Poor nutrition and infections common in refugee children
Researchers compiled data for around 1000 children – from more than 30 different ethnicities – who were seen at a Perth-based refugee health clinic from 2006 to 2008.
Common reasons for referral were vitamin D or iron deficiency (39% and 22% respectively), positive Helicobacter pylori serology (21%), poor appetite (17.1%) and parasitic worm infection (16.6%).
Almost a quarter (22.2%) had dental disease while fungal skin infections (30.3%), cardiac murmurs (8.6%), failure to thrive (8.3%), and enuresis (4.3%) were also commonly diagnosed.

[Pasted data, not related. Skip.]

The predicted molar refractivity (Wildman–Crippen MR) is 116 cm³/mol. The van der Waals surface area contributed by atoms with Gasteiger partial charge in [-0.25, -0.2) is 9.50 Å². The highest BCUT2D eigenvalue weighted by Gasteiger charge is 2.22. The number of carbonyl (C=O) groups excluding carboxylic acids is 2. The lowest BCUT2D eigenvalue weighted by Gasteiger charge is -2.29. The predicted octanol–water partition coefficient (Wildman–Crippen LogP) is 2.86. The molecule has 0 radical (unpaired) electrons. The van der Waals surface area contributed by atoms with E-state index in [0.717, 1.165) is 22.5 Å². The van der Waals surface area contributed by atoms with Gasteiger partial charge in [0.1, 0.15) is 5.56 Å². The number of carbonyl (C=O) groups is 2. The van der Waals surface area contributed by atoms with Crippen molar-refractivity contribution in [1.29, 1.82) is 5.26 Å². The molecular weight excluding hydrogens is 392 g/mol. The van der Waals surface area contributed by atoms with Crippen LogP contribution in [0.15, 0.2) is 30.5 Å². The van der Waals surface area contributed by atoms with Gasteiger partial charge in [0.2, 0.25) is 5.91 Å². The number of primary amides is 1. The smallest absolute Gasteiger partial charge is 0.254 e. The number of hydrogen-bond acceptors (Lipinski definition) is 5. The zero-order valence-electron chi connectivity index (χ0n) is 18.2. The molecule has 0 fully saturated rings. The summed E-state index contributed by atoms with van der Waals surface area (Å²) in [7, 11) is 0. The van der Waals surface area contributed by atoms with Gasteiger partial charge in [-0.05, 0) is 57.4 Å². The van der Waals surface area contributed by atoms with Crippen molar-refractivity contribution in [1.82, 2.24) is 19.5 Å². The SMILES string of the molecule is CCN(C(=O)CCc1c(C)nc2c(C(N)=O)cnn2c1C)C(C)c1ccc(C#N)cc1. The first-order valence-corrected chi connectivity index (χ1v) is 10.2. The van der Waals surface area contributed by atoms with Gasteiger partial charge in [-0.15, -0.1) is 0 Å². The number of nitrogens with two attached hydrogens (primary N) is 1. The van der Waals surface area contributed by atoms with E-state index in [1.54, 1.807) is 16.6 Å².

“Dental caries were common and often severe; however, symptoms were rarely reported,” the authors said. “Failure to report pain highlights the need for thorough clinical examination in refugee children, as their symptom history did not reliably indicate pathology.”
Many children were from Sudanese or Burmese backgrounds. The median age was eight years.